Future CEOs of America, you may want to work on your vocal pitch.
While there might not be a perfect formula for success among high-ranking CEOs, recent research suggests that male chief executives with deep voices are more likely to have success.
The study, conducted by professors at Duke University's Fuqua School of Business, analyzed speech samples from 792 male CEOs included in Standard & Poor's 1500 Composite Index, which ranks the biggest players in the U.S. equities market.
Speaking to The Huffington Post, Associate Professor Bill Mayew said the team found male executives with deeper voices "accumulate more resources in a biological evolution context."
Mayew explained in a statement released by the university:
Our results advance a relatively new area of research known as biological economics by documenting that a trait known to indicate success in biological competition is also associated with success in the competition for top corporate employment.
Published in scientific journal Evolution and Human Behavior on April 8, the research took other influences, such as education and age, into consideration. But the study's main focus was the pitch level of each executive's voice (measured in Hertz) in relation to the size of the company, annual pay and tenure.
"The deeper-voiced CEOs tend to run the larger firms," Mayew told HuffPost, adding that, as a result, they are usually paid more. "We also found they last longer" in those positions, he said.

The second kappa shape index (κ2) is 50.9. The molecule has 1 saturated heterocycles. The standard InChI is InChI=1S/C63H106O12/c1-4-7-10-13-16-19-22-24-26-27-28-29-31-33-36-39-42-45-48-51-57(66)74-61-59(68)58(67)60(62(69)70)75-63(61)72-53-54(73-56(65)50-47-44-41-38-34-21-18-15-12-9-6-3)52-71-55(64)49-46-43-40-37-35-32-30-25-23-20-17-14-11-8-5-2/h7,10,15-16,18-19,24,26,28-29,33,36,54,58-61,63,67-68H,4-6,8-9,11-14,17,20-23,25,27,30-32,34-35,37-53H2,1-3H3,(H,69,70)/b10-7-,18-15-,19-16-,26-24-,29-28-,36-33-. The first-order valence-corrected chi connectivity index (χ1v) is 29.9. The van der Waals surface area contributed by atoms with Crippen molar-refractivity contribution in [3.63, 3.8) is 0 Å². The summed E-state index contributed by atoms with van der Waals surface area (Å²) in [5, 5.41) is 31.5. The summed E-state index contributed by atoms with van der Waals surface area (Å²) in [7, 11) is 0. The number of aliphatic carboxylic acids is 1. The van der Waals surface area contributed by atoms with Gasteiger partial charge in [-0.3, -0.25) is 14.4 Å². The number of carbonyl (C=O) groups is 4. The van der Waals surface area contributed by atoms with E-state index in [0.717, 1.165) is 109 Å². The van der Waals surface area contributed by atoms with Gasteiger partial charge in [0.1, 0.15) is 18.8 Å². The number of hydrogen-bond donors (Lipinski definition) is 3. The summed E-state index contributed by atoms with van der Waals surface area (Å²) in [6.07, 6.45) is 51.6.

The study is supported by past research, which has found that people perceive a deep voice as a favorable leadership characteristic. A 2012 study that asked men and women to assess lower- and higher-pitched voice samples, concluded that people are more likely to prefer a political candidate with a deep voice. Similar research conducted in Toronto in 2011 indicated that male politicians with deeper voices are also perceived as more likable.
However, Mayew said those previous findings have not been applied in the real world.
Stemming from Duke University's own research on the deep voices of politicians, "Voice Pitch and the Labor Market Success of Male Chief Executive Officers" sought to apply some past findings in the corporate world. While the results of the study on the association between a CEO's voice pitch and his success is only an initial indicator, Mayew hopes further analysis will help researchers understand the underlying mechanism that leads to this correlation.
As for why women weren't included in the study, Mayew explained, "There simply aren’t enough female CEOs in the S&P 1500 to conduct a meaningful statistical analysis." But he added, "Going forward, as more females become CEOs there will at some point be enough data to do a test."